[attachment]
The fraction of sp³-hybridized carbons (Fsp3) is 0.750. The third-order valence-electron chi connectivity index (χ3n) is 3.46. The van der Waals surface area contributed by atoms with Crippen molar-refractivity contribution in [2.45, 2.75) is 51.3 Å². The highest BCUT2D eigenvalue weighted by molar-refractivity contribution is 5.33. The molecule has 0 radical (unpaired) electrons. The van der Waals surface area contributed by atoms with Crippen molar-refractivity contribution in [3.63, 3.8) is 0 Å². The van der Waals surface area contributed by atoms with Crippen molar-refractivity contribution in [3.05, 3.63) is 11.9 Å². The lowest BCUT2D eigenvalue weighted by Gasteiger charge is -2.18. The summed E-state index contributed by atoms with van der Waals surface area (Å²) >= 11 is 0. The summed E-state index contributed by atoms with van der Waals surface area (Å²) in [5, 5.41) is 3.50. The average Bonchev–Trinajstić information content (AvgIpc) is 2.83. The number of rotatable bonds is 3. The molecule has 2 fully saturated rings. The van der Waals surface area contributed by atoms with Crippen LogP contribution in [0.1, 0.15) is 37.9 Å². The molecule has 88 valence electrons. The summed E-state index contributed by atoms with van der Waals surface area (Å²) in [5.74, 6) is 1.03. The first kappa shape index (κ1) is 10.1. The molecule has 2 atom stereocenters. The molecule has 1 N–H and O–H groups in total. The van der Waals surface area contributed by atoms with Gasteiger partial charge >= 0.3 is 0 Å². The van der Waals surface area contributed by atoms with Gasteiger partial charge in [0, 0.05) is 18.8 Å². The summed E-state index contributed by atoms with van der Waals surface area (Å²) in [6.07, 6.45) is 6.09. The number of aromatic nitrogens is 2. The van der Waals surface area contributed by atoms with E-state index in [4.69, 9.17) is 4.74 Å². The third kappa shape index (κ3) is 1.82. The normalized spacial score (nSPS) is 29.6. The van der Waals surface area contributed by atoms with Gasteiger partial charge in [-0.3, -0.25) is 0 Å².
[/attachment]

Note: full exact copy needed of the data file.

The fraction of sp³-hybridized carbons (Fsp3) is 0.750. The third-order valence-electron chi connectivity index (χ3n) is 3.46. The van der Waals surface area contributed by atoms with Crippen molar-refractivity contribution in [2.45, 2.75) is 51.3 Å². The highest BCUT2D eigenvalue weighted by molar-refractivity contribution is 5.33. The molecule has 0 radical (unpaired) electrons. The van der Waals surface area contributed by atoms with Crippen molar-refractivity contribution in [3.63, 3.8) is 0 Å². The van der Waals surface area contributed by atoms with Crippen molar-refractivity contribution in [3.05, 3.63) is 11.9 Å². The lowest BCUT2D eigenvalue weighted by Gasteiger charge is -2.18. The summed E-state index contributed by atoms with van der Waals surface area (Å²) >= 11 is 0. The summed E-state index contributed by atoms with van der Waals surface area (Å²) in [5, 5.41) is 3.50. The average Bonchev–Trinajstić information content (AvgIpc) is 2.83. The number of rotatable bonds is 3. The molecule has 2 fully saturated rings. The van der Waals surface area contributed by atoms with Crippen LogP contribution in [0.1, 0.15) is 37.9 Å². The molecule has 88 valence electrons. The summed E-state index contributed by atoms with van der Waals surface area (Å²) in [5.74, 6) is 1.03. The first kappa shape index (κ1) is 10.1. The molecule has 2 atom stereocenters. The molecule has 1 N–H and O–H groups in total. The van der Waals surface area contributed by atoms with Gasteiger partial charge >= 0.3 is 0 Å². The van der Waals surface area contributed by atoms with Gasteiger partial charge in [0, 0.05) is 18.8 Å². The summed E-state index contributed by atoms with van der Waals surface area (Å²) in [6.07, 6.45) is 6.09. The number of aromatic nitrogens is 2. The van der Waals surface area contributed by atoms with E-state index in [4.69, 9.17) is 4.74 Å². The third kappa shape index (κ3) is 1.82. The normalized spacial score (nSPS) is 29.6. The van der Waals surface area contributed by atoms with Gasteiger partial charge in [-0.3, -0.25) is 0 Å².